The 2012 Royal Rumble

The Royal Rumble was once my favorite WWE PPV of the year. I always loved the Royal Rumble match. There is so much anticipation and excitement to see who is coming in, when, who will be eliminated and how, and of course, who will win. Each year the winner goes on to challenge for the title in the main event at Wrestlemania. For a long time, I really enjoyed going back and watching the 1994 Royal Rumble. I thought the angle of having dual winners was pretty exciting, plus, it hadn’t been done before. These days, I go back and watch a lot of the older Rumbles. Mostly for nostalgic value, but also because they seemed more important back then.

The Rumble is still an exciting match to watch, if for no reason other than to see people clashing in the ring that you never see against each other. It’s always fun to see tag team partners going after each other, two faces locking up in front of a divided crowd. The Rumble also provides moments for people to stand out, to do things that make their time in that ring memorable, even if they don’t go on to win it. I think back to Diesel eliminating a ton of people, CM Punk preaching to the crowd, Beth Phoenix taking a GTS. How about those surprise entrants? It’s always cool to see an old name or a surprising return.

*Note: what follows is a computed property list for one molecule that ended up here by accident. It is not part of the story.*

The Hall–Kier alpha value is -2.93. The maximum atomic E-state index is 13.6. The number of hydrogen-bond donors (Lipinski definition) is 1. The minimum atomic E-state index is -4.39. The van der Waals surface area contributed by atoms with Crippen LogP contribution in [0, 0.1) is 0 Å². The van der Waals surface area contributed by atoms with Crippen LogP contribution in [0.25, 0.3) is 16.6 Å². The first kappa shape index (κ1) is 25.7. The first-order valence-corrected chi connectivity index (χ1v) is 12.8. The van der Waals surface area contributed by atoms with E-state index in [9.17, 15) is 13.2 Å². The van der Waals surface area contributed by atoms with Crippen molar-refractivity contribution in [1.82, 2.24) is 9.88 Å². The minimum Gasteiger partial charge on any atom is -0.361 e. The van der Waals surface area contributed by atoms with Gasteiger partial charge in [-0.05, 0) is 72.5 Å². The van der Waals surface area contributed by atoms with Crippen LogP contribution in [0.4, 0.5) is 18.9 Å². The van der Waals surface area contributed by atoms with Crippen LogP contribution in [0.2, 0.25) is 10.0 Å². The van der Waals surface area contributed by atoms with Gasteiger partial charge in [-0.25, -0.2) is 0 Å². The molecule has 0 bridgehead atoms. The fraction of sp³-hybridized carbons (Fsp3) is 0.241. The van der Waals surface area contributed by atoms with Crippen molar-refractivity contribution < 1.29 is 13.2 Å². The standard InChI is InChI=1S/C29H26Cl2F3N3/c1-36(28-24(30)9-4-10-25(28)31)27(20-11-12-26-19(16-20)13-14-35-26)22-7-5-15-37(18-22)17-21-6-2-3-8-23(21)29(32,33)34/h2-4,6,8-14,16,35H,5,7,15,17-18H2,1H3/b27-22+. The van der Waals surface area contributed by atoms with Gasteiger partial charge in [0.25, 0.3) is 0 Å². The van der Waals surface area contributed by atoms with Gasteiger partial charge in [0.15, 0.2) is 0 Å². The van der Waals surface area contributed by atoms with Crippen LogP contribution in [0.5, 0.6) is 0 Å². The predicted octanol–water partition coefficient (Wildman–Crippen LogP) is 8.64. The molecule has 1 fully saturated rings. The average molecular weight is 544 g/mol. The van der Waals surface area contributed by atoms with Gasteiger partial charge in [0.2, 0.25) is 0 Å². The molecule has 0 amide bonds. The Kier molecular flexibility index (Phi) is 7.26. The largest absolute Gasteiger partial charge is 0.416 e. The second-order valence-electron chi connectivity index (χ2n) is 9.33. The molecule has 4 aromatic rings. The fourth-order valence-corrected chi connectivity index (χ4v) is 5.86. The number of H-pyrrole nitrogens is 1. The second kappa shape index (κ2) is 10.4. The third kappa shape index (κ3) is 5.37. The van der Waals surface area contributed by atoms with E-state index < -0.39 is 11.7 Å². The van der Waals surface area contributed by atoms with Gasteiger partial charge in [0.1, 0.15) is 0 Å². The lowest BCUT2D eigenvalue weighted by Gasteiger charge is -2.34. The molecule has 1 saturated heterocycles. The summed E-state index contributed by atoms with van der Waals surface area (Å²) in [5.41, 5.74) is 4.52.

A few things have happened which has made the Royal Rumble fall a few notches in my book, however. First of all, they keep trying to inject a lot of comedy in there. Maybe they’ve done this back in the day as well, but if so, they did it better. Watching someone like Santino get in there and jump around like a fool or Hornswoggle spending so much time bouncing around and emulating various wrestlers. It makes the match seem less important, then again, WWE has spent a lot of time making a lot of things feel less important than they used to be.

Another thing that has negatively impacted the importance of the Royal Rumble is the Elimination Chamber PPV. Whereas, in the past, the winner of the Rumble would challenge for the title and that match would be built up from the Rumble until Wrestlemania, now we have this extra PPV thrown in where the titles can (and have) changed. You lose several weeks of build up and while you could have a Rumble winner matching up against someone you really want to see him face, come February the title changes hands and you don’t get it. Also, which I’ve not really understood, the point of winning the Rumble is to get that title shot but, even if you don’t win, there’s a chance you’ll be one of the handful of people in the Elimination Chamber to challenge for it the next month anyway. I enjoy Elimination Chamber, but I’d move it further in the year. Replace one of those half-assed PPVs that nobody orders with the Chamber. There are several moments throughout the year where there is nothing that has a “big time” feel to it. You could easily shift Elimination Chamber to one of those times.